How did a non-native force such as ISIL make headway in Afghanistan within a year?
Weeks after the Afghan government claimed victory over ISIL-linked fighters in the country’s east, local residents have described living in fear for almost a year under the rule of the armed group.
In early March, President Ashraf Ghani said Afghanistan would be a “graveyard” for the Islamic State of Iraq and the Levant group (ISIL, also known as ISIS), as he announced that Afghan forces had dislodged fighters loyal to the group from regions of Nangarhar province bordering Pakistan.
According to officials and local residents, Afghan soldiers and local villagers teamed up to push the fighters back 8km and recapture 22 villages.
The ISIL loyalists had held some remote districts in the country’s east for almost a year.
Locals told Al Jazeera that many schools were closed down while the fighters controlled the area and pupils were warned not to attempt attending classes.
One of the schools, Deserak High School in Achin district, was shut down and turned into the group’s headquarters.
“They told us this school was part of the infidel, non-believers and they prevented us from learning,” said pupil Ahmed Shinwari,.
Residents of Akhond Zadgan village said many Afghan soldiers were captured and beheaded, or shot, during the fight to take back control of the area.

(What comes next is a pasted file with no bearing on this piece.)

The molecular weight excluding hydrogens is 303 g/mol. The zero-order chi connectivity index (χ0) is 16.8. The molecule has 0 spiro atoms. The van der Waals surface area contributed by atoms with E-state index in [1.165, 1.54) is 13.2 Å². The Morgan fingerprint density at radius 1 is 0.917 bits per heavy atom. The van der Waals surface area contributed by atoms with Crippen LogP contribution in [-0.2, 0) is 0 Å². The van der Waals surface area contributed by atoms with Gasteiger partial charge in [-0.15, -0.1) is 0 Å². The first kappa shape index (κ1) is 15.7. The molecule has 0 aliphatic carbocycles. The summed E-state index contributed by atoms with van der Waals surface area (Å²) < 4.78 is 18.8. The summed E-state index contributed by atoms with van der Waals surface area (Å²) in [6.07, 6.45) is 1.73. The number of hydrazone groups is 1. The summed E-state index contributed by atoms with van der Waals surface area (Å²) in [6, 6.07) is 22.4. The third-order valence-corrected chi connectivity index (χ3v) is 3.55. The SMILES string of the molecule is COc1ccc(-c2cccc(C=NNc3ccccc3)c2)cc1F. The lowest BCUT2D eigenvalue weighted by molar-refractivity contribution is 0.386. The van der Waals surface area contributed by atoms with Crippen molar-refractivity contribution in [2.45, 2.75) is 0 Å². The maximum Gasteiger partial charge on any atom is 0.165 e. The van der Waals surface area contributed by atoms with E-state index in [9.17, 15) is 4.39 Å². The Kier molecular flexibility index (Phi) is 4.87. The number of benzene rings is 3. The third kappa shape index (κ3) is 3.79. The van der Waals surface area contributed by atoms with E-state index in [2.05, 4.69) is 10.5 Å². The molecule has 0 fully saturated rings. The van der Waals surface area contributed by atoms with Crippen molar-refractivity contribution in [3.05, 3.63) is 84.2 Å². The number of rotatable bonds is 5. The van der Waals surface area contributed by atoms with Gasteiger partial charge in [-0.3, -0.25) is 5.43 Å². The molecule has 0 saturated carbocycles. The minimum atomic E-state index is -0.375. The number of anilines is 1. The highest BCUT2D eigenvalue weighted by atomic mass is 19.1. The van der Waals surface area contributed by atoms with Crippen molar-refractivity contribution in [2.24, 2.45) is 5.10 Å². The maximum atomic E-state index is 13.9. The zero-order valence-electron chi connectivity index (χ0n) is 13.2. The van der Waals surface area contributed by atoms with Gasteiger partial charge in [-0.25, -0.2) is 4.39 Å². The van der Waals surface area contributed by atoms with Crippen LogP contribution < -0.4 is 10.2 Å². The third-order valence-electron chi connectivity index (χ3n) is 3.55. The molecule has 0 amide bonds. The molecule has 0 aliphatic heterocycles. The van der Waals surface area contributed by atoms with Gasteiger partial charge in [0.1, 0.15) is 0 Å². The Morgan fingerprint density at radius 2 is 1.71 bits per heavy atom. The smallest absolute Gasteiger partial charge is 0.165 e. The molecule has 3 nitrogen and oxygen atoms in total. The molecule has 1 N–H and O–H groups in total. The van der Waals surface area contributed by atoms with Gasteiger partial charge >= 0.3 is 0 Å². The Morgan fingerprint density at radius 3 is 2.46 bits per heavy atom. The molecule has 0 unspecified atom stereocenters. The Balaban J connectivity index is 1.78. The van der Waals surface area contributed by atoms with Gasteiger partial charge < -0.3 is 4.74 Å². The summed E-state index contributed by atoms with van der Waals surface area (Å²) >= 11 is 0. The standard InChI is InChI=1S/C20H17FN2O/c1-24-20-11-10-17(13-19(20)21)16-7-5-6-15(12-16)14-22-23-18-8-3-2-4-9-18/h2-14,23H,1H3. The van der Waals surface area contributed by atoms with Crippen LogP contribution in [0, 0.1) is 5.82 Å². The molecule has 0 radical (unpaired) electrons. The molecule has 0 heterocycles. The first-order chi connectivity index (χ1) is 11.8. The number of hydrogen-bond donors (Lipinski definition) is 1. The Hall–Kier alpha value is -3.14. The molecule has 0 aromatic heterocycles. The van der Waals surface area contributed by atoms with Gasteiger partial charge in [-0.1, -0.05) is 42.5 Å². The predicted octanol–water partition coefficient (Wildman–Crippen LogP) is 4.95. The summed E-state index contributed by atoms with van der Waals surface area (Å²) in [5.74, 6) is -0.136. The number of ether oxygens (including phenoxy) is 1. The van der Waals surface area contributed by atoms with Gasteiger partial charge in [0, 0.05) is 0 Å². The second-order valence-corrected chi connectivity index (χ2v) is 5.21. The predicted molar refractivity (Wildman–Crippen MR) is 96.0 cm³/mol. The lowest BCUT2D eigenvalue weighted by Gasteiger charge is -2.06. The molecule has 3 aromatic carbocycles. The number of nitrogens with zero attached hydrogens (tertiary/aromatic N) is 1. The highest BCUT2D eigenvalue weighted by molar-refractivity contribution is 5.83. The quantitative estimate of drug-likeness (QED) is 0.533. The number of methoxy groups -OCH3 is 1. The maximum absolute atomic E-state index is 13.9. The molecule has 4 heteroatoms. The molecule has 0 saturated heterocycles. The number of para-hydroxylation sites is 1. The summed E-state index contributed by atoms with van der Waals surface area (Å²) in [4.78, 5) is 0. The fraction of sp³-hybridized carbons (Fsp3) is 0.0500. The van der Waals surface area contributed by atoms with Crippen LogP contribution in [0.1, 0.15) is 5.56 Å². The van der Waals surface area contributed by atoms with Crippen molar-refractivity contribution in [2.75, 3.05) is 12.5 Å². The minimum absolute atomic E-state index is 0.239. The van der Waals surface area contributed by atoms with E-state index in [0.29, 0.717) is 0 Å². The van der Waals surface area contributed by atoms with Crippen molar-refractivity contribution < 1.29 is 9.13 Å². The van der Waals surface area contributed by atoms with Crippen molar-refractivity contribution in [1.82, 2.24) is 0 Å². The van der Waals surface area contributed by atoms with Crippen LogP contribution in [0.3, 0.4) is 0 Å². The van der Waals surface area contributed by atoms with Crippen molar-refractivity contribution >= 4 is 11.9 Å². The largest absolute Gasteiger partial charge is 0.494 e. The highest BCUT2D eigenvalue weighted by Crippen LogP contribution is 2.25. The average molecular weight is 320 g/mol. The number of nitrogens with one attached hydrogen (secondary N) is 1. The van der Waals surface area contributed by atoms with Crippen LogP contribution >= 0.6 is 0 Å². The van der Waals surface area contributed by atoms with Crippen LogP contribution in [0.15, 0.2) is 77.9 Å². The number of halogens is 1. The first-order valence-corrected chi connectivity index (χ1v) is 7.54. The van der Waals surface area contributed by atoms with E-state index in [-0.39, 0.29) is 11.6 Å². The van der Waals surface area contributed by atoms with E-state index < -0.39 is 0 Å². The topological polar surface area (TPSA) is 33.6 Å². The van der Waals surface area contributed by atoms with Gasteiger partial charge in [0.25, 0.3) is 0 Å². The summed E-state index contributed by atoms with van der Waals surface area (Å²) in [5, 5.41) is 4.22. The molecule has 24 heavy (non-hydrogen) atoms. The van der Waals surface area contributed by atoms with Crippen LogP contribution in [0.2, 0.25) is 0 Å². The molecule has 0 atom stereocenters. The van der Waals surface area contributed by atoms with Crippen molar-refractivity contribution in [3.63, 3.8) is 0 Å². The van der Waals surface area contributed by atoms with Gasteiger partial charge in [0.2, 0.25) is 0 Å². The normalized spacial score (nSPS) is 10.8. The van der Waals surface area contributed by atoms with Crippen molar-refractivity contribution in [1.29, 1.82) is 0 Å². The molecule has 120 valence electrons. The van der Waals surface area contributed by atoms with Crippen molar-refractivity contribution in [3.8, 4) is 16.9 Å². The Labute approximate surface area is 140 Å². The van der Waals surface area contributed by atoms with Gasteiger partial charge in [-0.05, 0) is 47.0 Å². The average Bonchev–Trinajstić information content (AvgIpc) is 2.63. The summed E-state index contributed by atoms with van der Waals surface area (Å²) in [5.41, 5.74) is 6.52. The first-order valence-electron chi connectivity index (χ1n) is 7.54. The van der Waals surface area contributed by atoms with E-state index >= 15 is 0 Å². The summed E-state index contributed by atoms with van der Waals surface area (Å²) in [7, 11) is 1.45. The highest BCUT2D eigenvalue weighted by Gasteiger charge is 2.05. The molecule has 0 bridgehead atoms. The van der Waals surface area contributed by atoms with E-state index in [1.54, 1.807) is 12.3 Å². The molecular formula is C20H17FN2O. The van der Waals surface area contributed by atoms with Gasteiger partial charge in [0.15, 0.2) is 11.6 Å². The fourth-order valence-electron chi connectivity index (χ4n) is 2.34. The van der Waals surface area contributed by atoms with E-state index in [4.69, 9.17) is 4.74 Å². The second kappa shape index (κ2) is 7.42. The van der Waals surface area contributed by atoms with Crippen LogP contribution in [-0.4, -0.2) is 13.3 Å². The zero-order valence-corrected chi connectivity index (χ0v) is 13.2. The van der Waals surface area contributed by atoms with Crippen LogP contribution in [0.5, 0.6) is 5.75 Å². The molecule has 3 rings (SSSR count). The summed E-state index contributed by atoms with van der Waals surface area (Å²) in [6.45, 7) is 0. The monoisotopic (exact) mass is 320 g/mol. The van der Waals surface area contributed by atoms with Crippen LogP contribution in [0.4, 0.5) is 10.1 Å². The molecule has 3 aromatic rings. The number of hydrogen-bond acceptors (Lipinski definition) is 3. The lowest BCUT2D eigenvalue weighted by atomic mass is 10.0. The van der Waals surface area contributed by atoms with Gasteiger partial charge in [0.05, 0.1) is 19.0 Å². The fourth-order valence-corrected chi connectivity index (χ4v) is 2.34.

One resident, Sabar Mira, told Al Jazeera that she lost two of her grandsons this way.
“They cut my grandson Ali to pieces and beheaded him. Hakim was shot dead. Now I have been left destroyed. These dogs killed both of them,” she said.
Another villager, Said Amin, witnessed similar incidents.
“If they found an Afghan army soldier, they would behead him and then put the head on the stomach,” he told Al Jazeera.
The fighters would leave a note saying the body had to be left on display for some time, and anybody who moved it would get the same punishment.
Not trusting the Afghan army to do enough to protect them, some villagers formed their own groups to protect the district.
“If the government stands with us, they [ISIL] will not be able to retake this area. But if they don’t help us, they could take it tomorrow,” Pir Mohammed, a village elder, told Al Jazeera.
John Campbell, the former US and NATO commander in Afghanistan, said earlier this month there were between 1,000 and 3,000 ISIL fighters in the country.
Some officials say most fighters calling themselves ISIL are disaffected Taliban members.
Last year, ISIL-claimed beheadings of a group of ethnic Hazara people prompted mass protests in the country.
Thousands of demonstrators took to the streets in the capital, Kabul, urging the government to take action against rising violence against Afghan civilians.